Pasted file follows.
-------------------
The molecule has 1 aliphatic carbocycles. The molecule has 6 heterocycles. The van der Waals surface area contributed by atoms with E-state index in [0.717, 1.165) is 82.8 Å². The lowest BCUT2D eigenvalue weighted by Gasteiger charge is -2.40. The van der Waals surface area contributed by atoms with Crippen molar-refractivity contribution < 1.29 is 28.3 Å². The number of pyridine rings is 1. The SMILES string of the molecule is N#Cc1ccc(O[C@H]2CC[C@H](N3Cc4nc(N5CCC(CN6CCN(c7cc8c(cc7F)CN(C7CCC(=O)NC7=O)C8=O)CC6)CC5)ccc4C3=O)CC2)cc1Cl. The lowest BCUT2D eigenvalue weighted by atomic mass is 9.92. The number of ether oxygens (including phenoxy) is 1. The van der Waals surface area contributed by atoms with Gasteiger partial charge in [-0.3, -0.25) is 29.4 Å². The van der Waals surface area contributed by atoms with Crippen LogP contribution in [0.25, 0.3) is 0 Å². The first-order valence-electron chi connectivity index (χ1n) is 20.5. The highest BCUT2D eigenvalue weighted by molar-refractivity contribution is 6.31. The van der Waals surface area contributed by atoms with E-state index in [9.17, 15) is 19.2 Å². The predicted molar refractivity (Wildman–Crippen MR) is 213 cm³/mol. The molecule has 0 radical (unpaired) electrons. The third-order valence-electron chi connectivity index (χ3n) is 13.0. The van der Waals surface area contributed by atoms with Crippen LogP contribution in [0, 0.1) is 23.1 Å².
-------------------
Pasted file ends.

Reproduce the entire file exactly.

The molecule has 1 aliphatic carbocycles. The molecule has 6 heterocycles. The van der Waals surface area contributed by atoms with E-state index in [0.717, 1.165) is 82.8 Å². The lowest BCUT2D eigenvalue weighted by Gasteiger charge is -2.40. The van der Waals surface area contributed by atoms with Crippen molar-refractivity contribution < 1.29 is 28.3 Å². The number of pyridine rings is 1. The SMILES string of the molecule is N#Cc1ccc(O[C@H]2CC[C@H](N3Cc4nc(N5CCC(CN6CCN(c7cc8c(cc7F)CN(C7CCC(=O)NC7=O)C8=O)CC6)CC5)ccc4C3=O)CC2)cc1Cl. The lowest BCUT2D eigenvalue weighted by atomic mass is 9.92. The number of ether oxygens (including phenoxy) is 1. The van der Waals surface area contributed by atoms with Gasteiger partial charge in [-0.3, -0.25) is 29.4 Å². The van der Waals surface area contributed by atoms with Crippen LogP contribution in [0.25, 0.3) is 0 Å². The first-order valence-electron chi connectivity index (χ1n) is 20.5. The highest BCUT2D eigenvalue weighted by molar-refractivity contribution is 6.31. The van der Waals surface area contributed by atoms with E-state index in [9.17, 15) is 19.2 Å². The predicted molar refractivity (Wildman–Crippen MR) is 213 cm³/mol. The molecule has 0 radical (unpaired) electrons. The third-order valence-electron chi connectivity index (χ3n) is 13.0. The van der Waals surface area contributed by atoms with Crippen LogP contribution in [0, 0.1) is 23.1 Å².